How do you take something that could have been good and make it fail? Start by not planning, then make a huge number of people administrators, then over sell it, and finally under resource it. Yup, that'll do it every time!
Reportedly SJSU only bought 30 seats for iSupport, our new enterprise wide ticketing system.
Yup, 30. This morning there were 34 people in a class to learn how to use it. So, that class locked out every other IT tech at SJSU who was trying to get real work done on campus. Nobody could get into the system today until noon!
According to one source, "they" (who shall remain nameless) called up the vendor and got a temporary unlimited user license for the campus and after noon today (Friday) folks were able to get on the system. According to one source, the timeout on the logins which had started at 60 minutes and which had been extended, then reduced back to 60 minutes was yet again reduced to thirty minutes. Also, reportedly, the license count has now been more than tripled.
Now "they" are going to look at system usage so "they" can see how many licenses we actually need, to be able to do what we need to do.
I guess a light bulb went off somewhere...
Meanwhile, one (other) frustrated SJSU tech said to me on Friday, "it sounds like somebody needs to take a project management class." Sounds like a great idea to me.
Thursday, March 17, 2011
Finding the words to express how I feel:
haphazard, without plan or organization, accidental, aimless, all over the map, any old way, any which way, arbitrary, careless, casual, chance, designless, desultory, devil-may-care, disorderly, disorganized, erratic, fluke, helter-skelter, hit-or-miss, incidental, indiscriminate, irregular, loose, offhand, purposeless, random, reckless, slapdash, slipshod, spontaneous, sudden, unconcerned, unconscious, unconsidered, uncoordinated, unexpected, unmethodical, unorganized, unpremeditated, unsystematic, unthinking, willy-nilly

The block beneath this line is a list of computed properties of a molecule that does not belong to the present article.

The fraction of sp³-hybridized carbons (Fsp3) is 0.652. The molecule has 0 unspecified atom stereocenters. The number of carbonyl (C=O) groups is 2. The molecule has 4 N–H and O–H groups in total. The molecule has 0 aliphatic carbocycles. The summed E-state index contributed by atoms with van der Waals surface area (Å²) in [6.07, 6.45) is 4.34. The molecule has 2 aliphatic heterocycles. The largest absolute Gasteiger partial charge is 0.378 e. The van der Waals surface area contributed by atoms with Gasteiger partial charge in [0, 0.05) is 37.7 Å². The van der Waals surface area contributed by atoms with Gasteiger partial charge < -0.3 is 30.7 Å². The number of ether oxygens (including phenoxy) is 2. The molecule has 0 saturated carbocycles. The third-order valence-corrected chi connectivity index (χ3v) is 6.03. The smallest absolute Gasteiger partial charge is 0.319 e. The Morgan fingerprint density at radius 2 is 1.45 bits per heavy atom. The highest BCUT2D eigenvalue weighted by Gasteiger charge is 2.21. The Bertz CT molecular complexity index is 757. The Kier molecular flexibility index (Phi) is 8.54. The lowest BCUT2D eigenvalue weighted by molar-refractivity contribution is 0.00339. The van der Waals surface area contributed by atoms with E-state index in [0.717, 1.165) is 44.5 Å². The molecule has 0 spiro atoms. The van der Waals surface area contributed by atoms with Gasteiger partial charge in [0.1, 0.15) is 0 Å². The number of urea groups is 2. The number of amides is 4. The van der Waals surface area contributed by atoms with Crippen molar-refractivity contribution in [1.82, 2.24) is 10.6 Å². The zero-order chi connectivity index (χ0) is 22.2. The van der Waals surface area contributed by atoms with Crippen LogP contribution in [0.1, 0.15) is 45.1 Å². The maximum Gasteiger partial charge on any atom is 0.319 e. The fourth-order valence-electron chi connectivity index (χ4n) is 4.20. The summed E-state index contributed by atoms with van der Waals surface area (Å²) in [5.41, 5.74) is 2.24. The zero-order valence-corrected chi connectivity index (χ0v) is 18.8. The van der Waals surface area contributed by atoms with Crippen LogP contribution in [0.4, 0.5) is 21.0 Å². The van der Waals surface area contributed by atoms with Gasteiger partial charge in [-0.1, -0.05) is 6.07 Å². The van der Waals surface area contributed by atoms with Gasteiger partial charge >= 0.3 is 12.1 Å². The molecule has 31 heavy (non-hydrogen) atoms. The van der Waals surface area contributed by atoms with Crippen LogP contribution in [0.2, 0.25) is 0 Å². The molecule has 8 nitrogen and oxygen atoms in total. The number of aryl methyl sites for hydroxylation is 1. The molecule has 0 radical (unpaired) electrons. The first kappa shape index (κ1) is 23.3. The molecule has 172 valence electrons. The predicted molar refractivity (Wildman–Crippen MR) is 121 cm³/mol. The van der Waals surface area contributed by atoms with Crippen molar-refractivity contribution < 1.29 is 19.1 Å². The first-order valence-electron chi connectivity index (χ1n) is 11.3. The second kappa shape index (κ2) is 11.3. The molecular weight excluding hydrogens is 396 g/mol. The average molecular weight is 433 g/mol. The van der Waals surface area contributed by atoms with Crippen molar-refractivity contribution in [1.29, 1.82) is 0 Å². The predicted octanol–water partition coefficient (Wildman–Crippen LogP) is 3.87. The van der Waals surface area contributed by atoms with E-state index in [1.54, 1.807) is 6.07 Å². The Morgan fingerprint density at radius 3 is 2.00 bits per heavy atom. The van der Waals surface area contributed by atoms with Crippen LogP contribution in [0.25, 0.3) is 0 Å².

Another day at the office.
Tuesday, March 08, 2011
A film camera will respond to light many different ways depending on the film in the camera. The latent image on exposed film is like a data dump of the reaction of the material to light. All the rest is post processing whether you are talking photoshop or D76. Film cameras have multiple personalities because there are different films available. I can say film cameras are superior to digital if I wanted; again based on my values and opinions that could be true. In the last two years Kodak has introduced two fine new films.
So, if your vision is best expressed with a plastic Diana, or a Speed Graphic, or a Nikon F6, or a Nikon D3; then that is the superior tool for you. I am glad the choices exist for us all. The analogy to painting vs. photography is apt. In fact I would even say it is even more like water colors vs. oil paints. They are both painting after all. But, how can you say which is superior? Because, after all, it is all about vision and converting that vision into an image and we all see things a little differently. In that context it matters less how you get that image and more that the tools let you do it.
Thursday, March 03, 2011
[Click on image to enlarge]
Mackerel scales and mare's tails, make lofty ships carry low sails." On Tuesday March 1, 2011 Altocumulus clouds floated over Tower Hall at SJSU ahead of an approaching weather front.
Wednesday, March 02, 2011
According to a post by Paul McNamara of Network World, Google apologizes for a Gmail bug that shook 150,000 users. McNamara quotes Google's Gmail blog.
"I know what some of you are thinking: how could this happen if we have multiple copies of your data, in multiple data centers? Well, in some rare instances software bugs can affect several copies of the data. That's what happened here. Some copies of mail were deleted, and we've been hard at work over the last 30 hours getting it back for the people affected by this issue."
It is not known if any users of the CSU campus Gmail systems were affected.